Nicholas Banasevic, who led the charge against Google, will join the law firm Gibson, Dunn & Crutcher LLP.
EU competition czar Margrethe Vestager is losing another of her most experienced commanders in the campaign against Google to a large law firm, just as she is escalating her battle against Big Tech.
Longtime official Nicholas Banasevic, who spearheaded the European Commission's antitrust probes against Google, will join the law firm Gibson, Dunn & Crutcher LLP. The date of the move is still to be confirmed.
Banasevic is far from being the first high-profile name to jump ship this year. His move follows the departure of two other top competition officials with long experience in fighting Silicon Valley giants — Cecilio Madero Villarejo and Carles Esteva Mosso — who also are joining law firms that act for the very same companies. Madero was the chief of antitrust within the Commission's competition department when Vestager launched her crusade against Google.
Banasevic has "decided to leave DG Competition and the Commission to join private practice," Olivier Guersent, director general of the European Commission's competition department, informed his staff on Monday morning. "Nick has been key to the success of a number of the landmark cases that have made the reputation of excellence of DG Competition," Guersent wrote in an email seen by POLITICO.
Regulatory news outlet MLex first reported the move on Monday.
Banasevic, a British national, has worked at DG Competition for more than 20 years. Since 2012, he has headed the unit that brought three Google investigations that hit the search giant with more than €8 billion in fines. On November 10, the EU General Court will rule on Google's challenge of the first of those cases, which saw the company fined €2.42 billion over its shopping comparison service.
While the Commission has successfully concluded these cases with fines against the search giant, complainants in the cases grumble that Brussels' action has been less effective at reining in Google's dominance of the market.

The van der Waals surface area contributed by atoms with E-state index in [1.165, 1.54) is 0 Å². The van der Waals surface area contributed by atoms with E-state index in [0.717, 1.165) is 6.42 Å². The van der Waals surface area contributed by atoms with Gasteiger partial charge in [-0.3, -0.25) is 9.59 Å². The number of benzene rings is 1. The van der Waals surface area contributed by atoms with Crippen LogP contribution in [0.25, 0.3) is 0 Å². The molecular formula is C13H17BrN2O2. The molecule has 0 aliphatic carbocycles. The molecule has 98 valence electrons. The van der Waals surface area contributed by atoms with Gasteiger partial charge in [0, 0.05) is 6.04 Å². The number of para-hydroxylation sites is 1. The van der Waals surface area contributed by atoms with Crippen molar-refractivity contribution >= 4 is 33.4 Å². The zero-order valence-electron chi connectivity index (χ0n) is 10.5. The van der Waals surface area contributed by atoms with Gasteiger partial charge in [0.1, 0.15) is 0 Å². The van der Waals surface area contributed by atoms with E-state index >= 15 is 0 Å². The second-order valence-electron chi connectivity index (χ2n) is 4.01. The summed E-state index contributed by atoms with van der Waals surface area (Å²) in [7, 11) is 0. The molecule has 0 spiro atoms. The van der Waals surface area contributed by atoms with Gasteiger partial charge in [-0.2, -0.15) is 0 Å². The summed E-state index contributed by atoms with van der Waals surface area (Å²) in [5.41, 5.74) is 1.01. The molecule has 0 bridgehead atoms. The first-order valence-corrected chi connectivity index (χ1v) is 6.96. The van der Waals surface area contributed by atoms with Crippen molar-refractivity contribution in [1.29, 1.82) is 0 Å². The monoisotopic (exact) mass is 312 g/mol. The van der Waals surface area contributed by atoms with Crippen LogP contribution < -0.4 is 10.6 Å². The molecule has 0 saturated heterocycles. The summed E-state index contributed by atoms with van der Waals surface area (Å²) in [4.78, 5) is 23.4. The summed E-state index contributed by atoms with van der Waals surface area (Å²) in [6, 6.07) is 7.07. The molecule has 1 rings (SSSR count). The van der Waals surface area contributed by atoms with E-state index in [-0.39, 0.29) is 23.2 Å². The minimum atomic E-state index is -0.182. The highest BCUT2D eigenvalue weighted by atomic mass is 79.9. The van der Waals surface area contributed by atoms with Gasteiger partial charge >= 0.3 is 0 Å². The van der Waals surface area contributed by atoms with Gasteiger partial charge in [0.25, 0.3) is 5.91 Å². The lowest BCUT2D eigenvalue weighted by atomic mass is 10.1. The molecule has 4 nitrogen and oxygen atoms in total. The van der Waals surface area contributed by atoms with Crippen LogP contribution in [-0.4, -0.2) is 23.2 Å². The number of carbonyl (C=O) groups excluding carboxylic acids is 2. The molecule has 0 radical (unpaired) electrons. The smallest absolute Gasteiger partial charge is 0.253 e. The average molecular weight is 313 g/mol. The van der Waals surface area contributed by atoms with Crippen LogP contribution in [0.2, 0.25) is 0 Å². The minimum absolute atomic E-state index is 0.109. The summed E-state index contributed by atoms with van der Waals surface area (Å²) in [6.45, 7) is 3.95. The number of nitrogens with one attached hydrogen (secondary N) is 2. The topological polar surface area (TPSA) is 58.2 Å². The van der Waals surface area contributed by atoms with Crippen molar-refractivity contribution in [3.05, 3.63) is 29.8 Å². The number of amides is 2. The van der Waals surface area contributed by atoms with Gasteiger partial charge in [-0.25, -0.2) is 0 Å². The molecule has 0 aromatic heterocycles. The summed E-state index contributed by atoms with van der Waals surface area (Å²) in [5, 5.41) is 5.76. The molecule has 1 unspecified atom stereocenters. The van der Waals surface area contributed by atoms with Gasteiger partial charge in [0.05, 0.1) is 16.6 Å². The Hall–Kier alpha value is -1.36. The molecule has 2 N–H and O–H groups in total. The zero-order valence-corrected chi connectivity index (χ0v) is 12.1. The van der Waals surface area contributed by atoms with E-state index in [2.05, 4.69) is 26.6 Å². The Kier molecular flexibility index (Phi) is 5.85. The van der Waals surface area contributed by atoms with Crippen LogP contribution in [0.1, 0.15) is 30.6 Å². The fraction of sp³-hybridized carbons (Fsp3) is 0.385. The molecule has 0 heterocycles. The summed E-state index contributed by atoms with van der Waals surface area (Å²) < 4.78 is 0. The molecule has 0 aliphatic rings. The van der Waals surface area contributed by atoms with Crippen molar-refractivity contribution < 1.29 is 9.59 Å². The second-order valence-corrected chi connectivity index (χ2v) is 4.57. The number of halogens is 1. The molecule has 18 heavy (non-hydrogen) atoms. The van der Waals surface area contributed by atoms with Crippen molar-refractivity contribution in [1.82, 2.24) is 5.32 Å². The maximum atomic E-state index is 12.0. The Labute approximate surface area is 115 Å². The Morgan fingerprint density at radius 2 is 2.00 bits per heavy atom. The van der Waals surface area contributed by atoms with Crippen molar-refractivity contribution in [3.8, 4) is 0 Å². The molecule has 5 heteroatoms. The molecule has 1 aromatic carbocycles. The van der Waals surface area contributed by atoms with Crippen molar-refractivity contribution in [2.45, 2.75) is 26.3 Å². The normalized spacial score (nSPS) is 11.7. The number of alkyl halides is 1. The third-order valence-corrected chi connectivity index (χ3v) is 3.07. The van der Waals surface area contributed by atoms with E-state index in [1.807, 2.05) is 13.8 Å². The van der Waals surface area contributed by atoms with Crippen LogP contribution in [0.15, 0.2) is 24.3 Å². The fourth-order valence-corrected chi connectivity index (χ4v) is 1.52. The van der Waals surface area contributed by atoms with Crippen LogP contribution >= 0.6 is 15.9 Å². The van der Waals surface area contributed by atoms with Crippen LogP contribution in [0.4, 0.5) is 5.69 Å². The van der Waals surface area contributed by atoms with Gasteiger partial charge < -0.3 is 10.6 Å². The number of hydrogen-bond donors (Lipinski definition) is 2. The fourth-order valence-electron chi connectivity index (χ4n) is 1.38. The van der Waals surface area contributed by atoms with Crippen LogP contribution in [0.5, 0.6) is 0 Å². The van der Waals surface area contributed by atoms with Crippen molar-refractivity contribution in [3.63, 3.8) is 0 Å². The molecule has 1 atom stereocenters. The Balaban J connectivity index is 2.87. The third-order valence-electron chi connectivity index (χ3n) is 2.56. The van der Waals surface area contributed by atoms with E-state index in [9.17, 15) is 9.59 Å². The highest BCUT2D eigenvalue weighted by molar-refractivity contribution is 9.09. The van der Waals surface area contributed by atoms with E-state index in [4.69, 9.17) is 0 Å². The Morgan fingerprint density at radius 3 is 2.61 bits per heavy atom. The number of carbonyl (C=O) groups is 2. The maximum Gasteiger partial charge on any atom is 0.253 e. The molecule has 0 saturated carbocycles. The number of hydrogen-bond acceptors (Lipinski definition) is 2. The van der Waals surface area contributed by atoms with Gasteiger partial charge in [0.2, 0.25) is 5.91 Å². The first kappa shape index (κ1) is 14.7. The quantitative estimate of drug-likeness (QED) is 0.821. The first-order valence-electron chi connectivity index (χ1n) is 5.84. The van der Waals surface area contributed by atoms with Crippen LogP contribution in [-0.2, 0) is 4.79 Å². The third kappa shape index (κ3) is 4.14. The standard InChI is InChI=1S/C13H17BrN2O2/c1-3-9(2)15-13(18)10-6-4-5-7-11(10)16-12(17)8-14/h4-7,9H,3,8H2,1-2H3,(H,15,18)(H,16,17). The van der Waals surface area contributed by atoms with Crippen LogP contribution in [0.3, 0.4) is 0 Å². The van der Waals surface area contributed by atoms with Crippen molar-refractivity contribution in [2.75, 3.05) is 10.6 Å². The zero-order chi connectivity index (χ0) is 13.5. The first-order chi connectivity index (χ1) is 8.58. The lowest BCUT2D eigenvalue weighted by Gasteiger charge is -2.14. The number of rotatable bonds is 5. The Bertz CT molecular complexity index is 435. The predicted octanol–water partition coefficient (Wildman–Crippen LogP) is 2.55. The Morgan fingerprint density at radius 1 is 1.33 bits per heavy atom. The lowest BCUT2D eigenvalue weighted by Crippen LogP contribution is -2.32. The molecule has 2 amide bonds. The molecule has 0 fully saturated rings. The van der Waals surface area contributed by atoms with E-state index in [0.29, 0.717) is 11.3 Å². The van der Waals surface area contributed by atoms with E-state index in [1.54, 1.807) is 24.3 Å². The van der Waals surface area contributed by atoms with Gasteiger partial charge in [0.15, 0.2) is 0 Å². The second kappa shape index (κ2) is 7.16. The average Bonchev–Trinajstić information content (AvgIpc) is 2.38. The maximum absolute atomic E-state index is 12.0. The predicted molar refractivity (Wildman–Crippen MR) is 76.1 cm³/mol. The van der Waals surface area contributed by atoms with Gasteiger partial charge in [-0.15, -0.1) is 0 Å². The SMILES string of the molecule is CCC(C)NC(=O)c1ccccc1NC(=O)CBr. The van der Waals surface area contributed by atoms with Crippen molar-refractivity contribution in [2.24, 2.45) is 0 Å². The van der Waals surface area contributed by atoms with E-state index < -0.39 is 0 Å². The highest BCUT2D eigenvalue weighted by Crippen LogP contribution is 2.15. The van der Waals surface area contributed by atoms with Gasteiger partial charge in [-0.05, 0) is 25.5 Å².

The announcement of Banasevic's departure comes right after a five-day court hearing in Luxembourg over the Commission's €4.3 billion Android case against Google. At the court, the case team was represented not by Banasevic, but by his long-time deputy Brice Allibert.
Since May 16, Banasevic has also temporarily been in charge of the overarching Information, Communication and Media directorate following the promotion of Guillaume Loriot.
Christian Riis-Madsen, the EU chair of Gibson Dunn's antitrust and competition practice, welcomed his new recruit in a statement.
“We have admired Nick’s achievements and dedication to the Commission over a long career and we are excited to welcome him to Gibson Dunn in the near future,” Riis Madsen said.
The departure of a third top competition official from the Commission in less than a year triggered concerns about revolving doors.
A Commission spokesperson said Banasevic was "granted an authorization" for the move "with the appropriate restrictions imposed." The aim of the procedure "is to prevent any risk of a real, potential or perceived conflict with the Commission’s legitimate interest," the spokesperson added.
Gibson Dunn frequently represents Apple in U.S. lawsuits, including in its recent antitrust battle with game developer Epic. Vestager in April issued a charge sheet against Apple following a complaint from Apple Music rival Spotify. This and another investigation into Apple's app store rules were not handled directly by Banasevic's unit, but by two units that reported to him in his capacity as acting director.
Earlier this year, Madero and Esteva Mosso joined law firms specialized in antitrust after working for years as deputy director-general at DG COMP.
Madero, who was involved in high-profile battles such as those against Microsoft and Google — hand in hand with Banasevic — joined law firm Clifford Chance less than a year after he left his position at the Commission. The announcement came in May, a few weeks after the news that Esteva Mosso would leave his job as a deputy director general in charge of state aid to join law firm Latham and Watkins. The two announcements in rapid succession fueled concerns and debate over former top competition officials joining law firms.
Clifford Chance does work for Amazon, while Latham and Watkins does work for Facebook
— two companies that are also involved in pending EU antitrust investigations.